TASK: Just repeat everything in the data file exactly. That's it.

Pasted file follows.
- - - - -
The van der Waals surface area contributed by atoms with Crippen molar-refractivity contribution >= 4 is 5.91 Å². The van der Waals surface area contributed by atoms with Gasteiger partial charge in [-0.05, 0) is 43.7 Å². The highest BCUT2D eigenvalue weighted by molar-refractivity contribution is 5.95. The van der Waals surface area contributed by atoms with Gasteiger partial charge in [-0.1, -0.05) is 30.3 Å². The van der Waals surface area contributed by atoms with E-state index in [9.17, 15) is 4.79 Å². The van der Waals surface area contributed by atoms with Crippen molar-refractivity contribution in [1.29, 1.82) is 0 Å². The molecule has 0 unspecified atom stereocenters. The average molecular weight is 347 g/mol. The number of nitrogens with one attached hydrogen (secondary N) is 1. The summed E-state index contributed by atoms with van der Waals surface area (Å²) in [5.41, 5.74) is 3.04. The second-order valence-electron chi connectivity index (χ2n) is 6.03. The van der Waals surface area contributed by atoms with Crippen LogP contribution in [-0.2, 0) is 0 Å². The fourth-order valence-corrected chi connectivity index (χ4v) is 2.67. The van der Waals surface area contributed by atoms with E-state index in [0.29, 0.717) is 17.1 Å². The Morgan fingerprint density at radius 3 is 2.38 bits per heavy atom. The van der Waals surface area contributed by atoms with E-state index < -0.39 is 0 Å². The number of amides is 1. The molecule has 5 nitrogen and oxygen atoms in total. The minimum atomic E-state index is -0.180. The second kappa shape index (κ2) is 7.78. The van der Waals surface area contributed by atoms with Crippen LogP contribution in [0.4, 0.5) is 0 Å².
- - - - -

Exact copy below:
The van der Waals surface area contributed by atoms with Crippen molar-refractivity contribution >= 4 is 5.91 Å². The van der Waals surface area contributed by atoms with Gasteiger partial charge in [-0.05, 0) is 43.7 Å². The highest BCUT2D eigenvalue weighted by molar-refractivity contribution is 5.95. The van der Waals surface area contributed by atoms with Gasteiger partial charge in [-0.1, -0.05) is 30.3 Å². The van der Waals surface area contributed by atoms with E-state index in [9.17, 15) is 4.79 Å². The van der Waals surface area contributed by atoms with Crippen molar-refractivity contribution in [1.29, 1.82) is 0 Å². The molecule has 0 unspecified atom stereocenters. The average molecular weight is 347 g/mol. The number of nitrogens with one attached hydrogen (secondary N) is 1. The summed E-state index contributed by atoms with van der Waals surface area (Å²) in [5.41, 5.74) is 3.04. The second-order valence-electron chi connectivity index (χ2n) is 6.03. The van der Waals surface area contributed by atoms with Crippen LogP contribution in [-0.2, 0) is 0 Å². The fourth-order valence-corrected chi connectivity index (χ4v) is 2.67. The van der Waals surface area contributed by atoms with E-state index in [0.29, 0.717) is 17.1 Å². The Morgan fingerprint density at radius 3 is 2.38 bits per heavy atom. The van der Waals surface area contributed by atoms with E-state index < -0.39 is 0 Å². The number of amides is 1. The molecule has 5 nitrogen and oxygen atoms in total. The minimum atomic E-state index is -0.180. The second kappa shape index (κ2) is 7.78. The van der Waals surface area contributed by atoms with Crippen LogP contribution in [0.4, 0.5) is 0 Å².